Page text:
I recently attended a lovely luncheon conducted at the home of a most gracious host for her Sao Paulo high society friends. The guests consisted of 20 women, most of which were sliding down the tail end of a century.
I mean no disrespect with what I will describe next. All the women were quite accommodating of their younger (there are very few situations of which I get to describe myself in this way these days), barely-speaking-Portuguese aquaintance. I felt privileged to be in this exclusive crowd, it was not an invite I could have secured in Manhattan. However, when I sat down with my plate and looked around the room, I was taken aback.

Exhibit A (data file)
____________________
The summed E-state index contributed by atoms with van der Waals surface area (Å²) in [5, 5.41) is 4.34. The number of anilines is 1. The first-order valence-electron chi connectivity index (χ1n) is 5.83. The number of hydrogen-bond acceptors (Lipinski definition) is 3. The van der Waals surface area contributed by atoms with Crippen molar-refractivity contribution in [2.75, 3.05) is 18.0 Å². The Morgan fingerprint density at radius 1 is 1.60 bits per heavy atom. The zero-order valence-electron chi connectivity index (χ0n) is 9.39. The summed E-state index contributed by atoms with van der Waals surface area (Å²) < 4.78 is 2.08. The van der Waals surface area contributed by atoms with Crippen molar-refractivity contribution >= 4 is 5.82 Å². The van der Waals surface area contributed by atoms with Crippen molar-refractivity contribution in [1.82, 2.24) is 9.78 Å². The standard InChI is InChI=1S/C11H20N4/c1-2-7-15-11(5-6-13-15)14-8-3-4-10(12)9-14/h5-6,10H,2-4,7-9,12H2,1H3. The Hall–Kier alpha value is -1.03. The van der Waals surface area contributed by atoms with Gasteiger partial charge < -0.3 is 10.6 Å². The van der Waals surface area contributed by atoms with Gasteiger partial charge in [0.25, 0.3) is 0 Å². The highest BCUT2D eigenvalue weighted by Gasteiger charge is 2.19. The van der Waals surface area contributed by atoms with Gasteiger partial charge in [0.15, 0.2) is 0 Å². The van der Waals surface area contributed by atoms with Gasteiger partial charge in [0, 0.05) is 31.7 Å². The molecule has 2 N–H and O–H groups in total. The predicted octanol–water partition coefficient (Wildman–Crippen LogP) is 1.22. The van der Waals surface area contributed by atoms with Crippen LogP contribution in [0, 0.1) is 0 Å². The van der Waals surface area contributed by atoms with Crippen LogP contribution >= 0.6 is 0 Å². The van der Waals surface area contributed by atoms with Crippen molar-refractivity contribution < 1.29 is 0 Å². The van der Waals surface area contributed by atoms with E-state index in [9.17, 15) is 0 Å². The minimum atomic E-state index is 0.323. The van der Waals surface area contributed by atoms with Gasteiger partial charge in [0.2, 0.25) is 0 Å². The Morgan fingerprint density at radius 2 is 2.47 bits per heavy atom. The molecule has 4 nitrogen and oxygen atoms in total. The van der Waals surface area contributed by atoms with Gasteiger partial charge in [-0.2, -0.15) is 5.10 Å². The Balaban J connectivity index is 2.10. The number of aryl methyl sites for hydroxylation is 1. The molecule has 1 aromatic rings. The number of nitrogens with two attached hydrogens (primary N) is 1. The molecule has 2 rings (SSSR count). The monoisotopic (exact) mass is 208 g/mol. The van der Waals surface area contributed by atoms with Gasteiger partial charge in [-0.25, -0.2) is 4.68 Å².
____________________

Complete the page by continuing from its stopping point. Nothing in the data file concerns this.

Five of the women had pretty much the same face. And they were not related (other than, perhaps, by surgeon). Eleven of the woman had features that were similar to each other – a nose, eyes, a chin. Only four women attended with their own faces (or, perhaps, they just had extremely good surgeons). Two of the women at the party I was sure I had seen before. Turns out I had, only on other people.
It was a little unsettling. Did no one else notice this phenomenon? It appeared almost competitive in nature, as most had indications of multiple surgeries over time. An unspoken pageant of who got “best nose” or “tightest eyes.”
I spent most of the lunch wondering what these women might have looked like leaving well enough alone. Most of them would probably have aged quite gracefully and lovely, the ones that didn’t appear to have surgery certainly were.